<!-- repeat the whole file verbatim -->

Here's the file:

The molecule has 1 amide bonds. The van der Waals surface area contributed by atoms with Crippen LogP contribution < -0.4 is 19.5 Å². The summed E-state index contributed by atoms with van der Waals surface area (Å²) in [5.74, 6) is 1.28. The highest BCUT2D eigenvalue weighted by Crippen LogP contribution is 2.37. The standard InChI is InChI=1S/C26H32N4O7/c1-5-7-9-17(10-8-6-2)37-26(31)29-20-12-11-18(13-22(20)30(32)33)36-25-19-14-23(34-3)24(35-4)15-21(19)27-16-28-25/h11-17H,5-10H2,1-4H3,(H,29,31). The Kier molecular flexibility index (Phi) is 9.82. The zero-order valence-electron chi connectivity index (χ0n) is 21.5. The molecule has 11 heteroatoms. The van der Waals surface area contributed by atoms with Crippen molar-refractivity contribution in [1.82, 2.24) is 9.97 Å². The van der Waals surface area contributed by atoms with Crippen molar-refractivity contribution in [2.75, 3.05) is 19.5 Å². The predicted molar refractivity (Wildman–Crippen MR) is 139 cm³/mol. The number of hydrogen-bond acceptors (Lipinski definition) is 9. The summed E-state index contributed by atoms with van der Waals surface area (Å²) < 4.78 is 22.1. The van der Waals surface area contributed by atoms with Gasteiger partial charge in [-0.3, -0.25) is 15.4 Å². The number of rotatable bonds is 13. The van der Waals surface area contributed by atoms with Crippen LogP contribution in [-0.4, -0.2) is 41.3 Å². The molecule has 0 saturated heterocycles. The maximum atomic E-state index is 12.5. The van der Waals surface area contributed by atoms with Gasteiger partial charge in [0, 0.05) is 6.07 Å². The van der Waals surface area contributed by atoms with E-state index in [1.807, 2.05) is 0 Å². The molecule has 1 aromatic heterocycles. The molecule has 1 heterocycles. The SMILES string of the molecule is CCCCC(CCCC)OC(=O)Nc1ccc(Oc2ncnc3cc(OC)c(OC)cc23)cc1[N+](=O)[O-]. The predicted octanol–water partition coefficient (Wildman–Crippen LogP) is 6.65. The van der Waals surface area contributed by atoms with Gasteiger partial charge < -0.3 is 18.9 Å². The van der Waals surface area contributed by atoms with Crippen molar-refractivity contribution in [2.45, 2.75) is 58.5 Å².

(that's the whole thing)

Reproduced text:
The molecule has 1 amide bonds. The van der Waals surface area contributed by atoms with Crippen LogP contribution < -0.4 is 19.5 Å². The summed E-state index contributed by atoms with van der Waals surface area (Å²) in [5.74, 6) is 1.28. The highest BCUT2D eigenvalue weighted by Crippen LogP contribution is 2.37. The standard InChI is InChI=1S/C26H32N4O7/c1-5-7-9-17(10-8-6-2)37-26(31)29-20-12-11-18(13-22(20)30(32)33)36-25-19-14-23(34-3)24(35-4)15-21(19)27-16-28-25/h11-17H,5-10H2,1-4H3,(H,29,31). The Kier molecular flexibility index (Phi) is 9.82. The zero-order valence-electron chi connectivity index (χ0n) is 21.5. The molecule has 11 heteroatoms. The van der Waals surface area contributed by atoms with Crippen molar-refractivity contribution in [1.82, 2.24) is 9.97 Å². The van der Waals surface area contributed by atoms with Crippen molar-refractivity contribution in [2.75, 3.05) is 19.5 Å². The predicted molar refractivity (Wildman–Crippen MR) is 139 cm³/mol. The number of hydrogen-bond acceptors (Lipinski definition) is 9. The summed E-state index contributed by atoms with van der Waals surface area (Å²) < 4.78 is 22.1. The van der Waals surface area contributed by atoms with Gasteiger partial charge in [-0.3, -0.25) is 15.4 Å². The number of rotatable bonds is 13. The van der Waals surface area contributed by atoms with Crippen LogP contribution in [-0.4, -0.2) is 41.3 Å². The molecule has 0 saturated heterocycles. The maximum atomic E-state index is 12.5. The van der Waals surface area contributed by atoms with Gasteiger partial charge in [0, 0.05) is 6.07 Å². The van der Waals surface area contributed by atoms with E-state index in [1.807, 2.05) is 0 Å². The molecule has 1 aromatic heterocycles. The molecule has 1 heterocycles. The SMILES string of the molecule is CCCCC(CCCC)OC(=O)Nc1ccc(Oc2ncnc3cc(OC)c(OC)cc23)cc1[N+](=O)[O-]. The predicted octanol–water partition coefficient (Wildman–Crippen LogP) is 6.65. The van der Waals surface area contributed by atoms with Gasteiger partial charge < -0.3 is 18.9 Å². The van der Waals surface area contributed by atoms with Crippen molar-refractivity contribution in [2.45, 2.75) is 58.5 Å².